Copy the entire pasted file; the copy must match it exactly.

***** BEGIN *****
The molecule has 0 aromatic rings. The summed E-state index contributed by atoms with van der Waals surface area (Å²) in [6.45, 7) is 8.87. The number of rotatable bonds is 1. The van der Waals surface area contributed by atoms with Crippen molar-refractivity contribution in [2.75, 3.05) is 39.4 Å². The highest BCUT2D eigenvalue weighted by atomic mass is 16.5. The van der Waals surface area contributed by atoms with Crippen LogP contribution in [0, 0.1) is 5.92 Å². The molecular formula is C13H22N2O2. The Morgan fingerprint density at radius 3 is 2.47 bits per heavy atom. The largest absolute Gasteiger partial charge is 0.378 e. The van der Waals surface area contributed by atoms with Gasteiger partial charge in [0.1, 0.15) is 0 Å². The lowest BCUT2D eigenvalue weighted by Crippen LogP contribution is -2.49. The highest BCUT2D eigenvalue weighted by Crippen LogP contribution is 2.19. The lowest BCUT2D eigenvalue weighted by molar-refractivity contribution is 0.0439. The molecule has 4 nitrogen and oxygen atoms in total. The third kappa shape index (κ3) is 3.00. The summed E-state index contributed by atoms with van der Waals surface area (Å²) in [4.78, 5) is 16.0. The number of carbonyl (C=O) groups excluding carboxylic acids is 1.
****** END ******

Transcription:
The molecule has 0 aromatic rings. The summed E-state index contributed by atoms with van der Waals surface area (Å²) in [6.45, 7) is 8.87. The number of rotatable bonds is 1. The van der Waals surface area contributed by atoms with Crippen molar-refractivity contribution in [2.75, 3.05) is 39.4 Å². The highest BCUT2D eigenvalue weighted by atomic mass is 16.5. The van der Waals surface area contributed by atoms with Crippen LogP contribution in [0, 0.1) is 5.92 Å². The molecular formula is C13H22N2O2. The Morgan fingerprint density at radius 3 is 2.47 bits per heavy atom. The largest absolute Gasteiger partial charge is 0.378 e. The van der Waals surface area contributed by atoms with Gasteiger partial charge in [0.1, 0.15) is 0 Å². The lowest BCUT2D eigenvalue weighted by Crippen LogP contribution is -2.49. The highest BCUT2D eigenvalue weighted by Crippen LogP contribution is 2.19. The lowest BCUT2D eigenvalue weighted by molar-refractivity contribution is 0.0439. The molecule has 4 nitrogen and oxygen atoms in total. The third kappa shape index (κ3) is 3.00. The summed E-state index contributed by atoms with van der Waals surface area (Å²) in [4.78, 5) is 16.0. The number of carbonyl (C=O) groups excluding carboxylic acids is 1.